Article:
P. 9

surrounded  the  settlements  and  settlers  for  a  hundred                      William Dobson built an inn and store house where
      miles  around  fled  to  Bethabara  for  refuge.  Was  Caleb                 the  roads  crossed.  The  greater  of  these  roads  was  the
    · Story  among  them?  It  seems  very  likely.  A  number  of                 inter-colonial  stage  line  and  since  travel  was  increasing
      settlers were slain in  the  neighborhood and  at one point                  this  made  an  ideal  place  for  an  inn.  Guests  may  not
      the lndians surrounded  the  fort, then  suddenly  they dis-                 have  registered  in  those  days,  but  how  interesting  it
      appeared.  Later,  the  Moravians  learned  that the  Chero-                 would  be  if  we  had  a  record  of  those  who  came  and
      kees  had  been  frightened  away  by  the  ringing  of  their               went  and  some  "tales  of  a  wayside  inn."  We  do  know
      church bell  and  the  blowing of the  trumpet in  the  little
      fort.  In this  case  music had not. soothed, but had scared
      the  savage  breast!
           At  some  time  during  this  period  Caleb  Story  sold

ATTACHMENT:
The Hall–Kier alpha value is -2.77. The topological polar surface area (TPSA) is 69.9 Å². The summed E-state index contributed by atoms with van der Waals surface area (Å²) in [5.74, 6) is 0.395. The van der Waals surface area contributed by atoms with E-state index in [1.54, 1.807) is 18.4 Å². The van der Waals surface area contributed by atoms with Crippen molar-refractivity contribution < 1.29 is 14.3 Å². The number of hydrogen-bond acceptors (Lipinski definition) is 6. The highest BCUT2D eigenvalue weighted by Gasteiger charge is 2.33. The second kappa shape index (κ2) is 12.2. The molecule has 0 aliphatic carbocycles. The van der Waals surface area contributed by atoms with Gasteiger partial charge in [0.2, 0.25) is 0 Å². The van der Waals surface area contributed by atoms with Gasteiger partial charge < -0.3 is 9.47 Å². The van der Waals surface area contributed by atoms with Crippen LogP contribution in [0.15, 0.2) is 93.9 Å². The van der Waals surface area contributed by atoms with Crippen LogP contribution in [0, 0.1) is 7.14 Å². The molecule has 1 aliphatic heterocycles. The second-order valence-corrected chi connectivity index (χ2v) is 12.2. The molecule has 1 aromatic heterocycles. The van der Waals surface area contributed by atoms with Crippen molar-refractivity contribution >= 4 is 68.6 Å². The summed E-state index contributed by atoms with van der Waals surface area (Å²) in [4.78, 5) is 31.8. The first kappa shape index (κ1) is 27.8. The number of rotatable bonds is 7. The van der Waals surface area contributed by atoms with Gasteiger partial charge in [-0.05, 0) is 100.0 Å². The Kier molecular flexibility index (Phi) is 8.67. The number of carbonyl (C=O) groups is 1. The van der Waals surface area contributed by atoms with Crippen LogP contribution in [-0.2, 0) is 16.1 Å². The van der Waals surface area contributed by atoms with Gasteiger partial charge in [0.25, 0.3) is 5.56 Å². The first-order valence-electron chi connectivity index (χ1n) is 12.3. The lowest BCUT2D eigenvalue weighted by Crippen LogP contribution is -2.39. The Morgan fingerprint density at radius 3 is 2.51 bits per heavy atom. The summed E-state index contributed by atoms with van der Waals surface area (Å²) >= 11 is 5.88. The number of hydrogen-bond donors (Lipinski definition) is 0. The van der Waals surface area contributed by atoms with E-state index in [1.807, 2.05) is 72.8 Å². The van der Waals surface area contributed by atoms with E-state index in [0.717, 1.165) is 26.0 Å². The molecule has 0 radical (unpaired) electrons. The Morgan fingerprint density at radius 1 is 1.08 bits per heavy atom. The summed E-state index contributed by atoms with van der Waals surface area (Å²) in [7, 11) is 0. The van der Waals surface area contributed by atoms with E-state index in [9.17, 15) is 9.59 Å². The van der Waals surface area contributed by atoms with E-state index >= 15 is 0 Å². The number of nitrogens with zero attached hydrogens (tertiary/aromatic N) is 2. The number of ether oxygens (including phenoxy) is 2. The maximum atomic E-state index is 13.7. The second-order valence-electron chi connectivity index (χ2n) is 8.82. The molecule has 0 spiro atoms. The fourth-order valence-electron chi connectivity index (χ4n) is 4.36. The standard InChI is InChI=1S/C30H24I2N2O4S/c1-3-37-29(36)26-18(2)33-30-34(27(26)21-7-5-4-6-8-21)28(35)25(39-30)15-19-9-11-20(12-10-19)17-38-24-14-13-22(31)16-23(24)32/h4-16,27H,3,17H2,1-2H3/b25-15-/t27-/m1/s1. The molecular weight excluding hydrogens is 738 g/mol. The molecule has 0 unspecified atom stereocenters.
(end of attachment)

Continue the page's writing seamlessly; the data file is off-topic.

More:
The  Greenfield  hom e  on  South  Main  Street  w as  built  in  the  1860's
      his  land  to  one,  David  Morrow,  whose  name  indicates                  by  John  W.  Gentry,  an  early  m erchant  in  Kernersville,  who  married
                                                                                   Parmelia  Kerner,  daughter  of  John  Frederick  Kerner.  It  was  bought  by
      he  was  Irish  (or  Scotch-Irish)  too.  What  about  those                 John  Mabry  Greenfield  from  L exington,  North  Carolina  in  1881.  Mr.
                                                                                   Greenfield  came  to  Kernersville  to  go  in  the  tobacco  business  with  his
     four  gallons  of rum?  Two  traditions  have  it  that  Caleb                brother-in-law,  Theodore  E.  Kerner.  Mr.  and  Mrs.  Greenfield  reared  seven
                                                                                   children  in  the  house  which  still  remains  in  the  family.
     Story purchased  his  land from  the Indians or that David
     Morrow  purchased  the  land  from  Caleb  Story  for  that
     consideration.  We  do  not  know,  but  we  do  kpow  that
     this  tradition has  become  a  part of our history  and  rum
     was certainly a commodity used  as  barter on the frontier.
          About  the  year  1771  our  third  hero,  William  Dob-
     son,  an  emigrant  from  Ireland,  bought  the  land  from
     David  Morrow.  William  Dobson must have  been a  man
     of means, a solid and respected  citizen.  He was a Justice
     of the Peace and is  also referred to as  "Captain Dobson".
     His son, William P.  Dobson, was elected  a representative
     from  our  county  to  the  State  Assembly  on  August  11,
     1814.  After  his  original  purchase  of  the  land,  William
     Dobson bought other tracts of land adjoining the original
     four  hundred  acres  until  the  tract  contained  1133  acres.

         Dobson's  Tavern  at  the  cross-
   4   5   6   7   8   9   10   11   12   13   14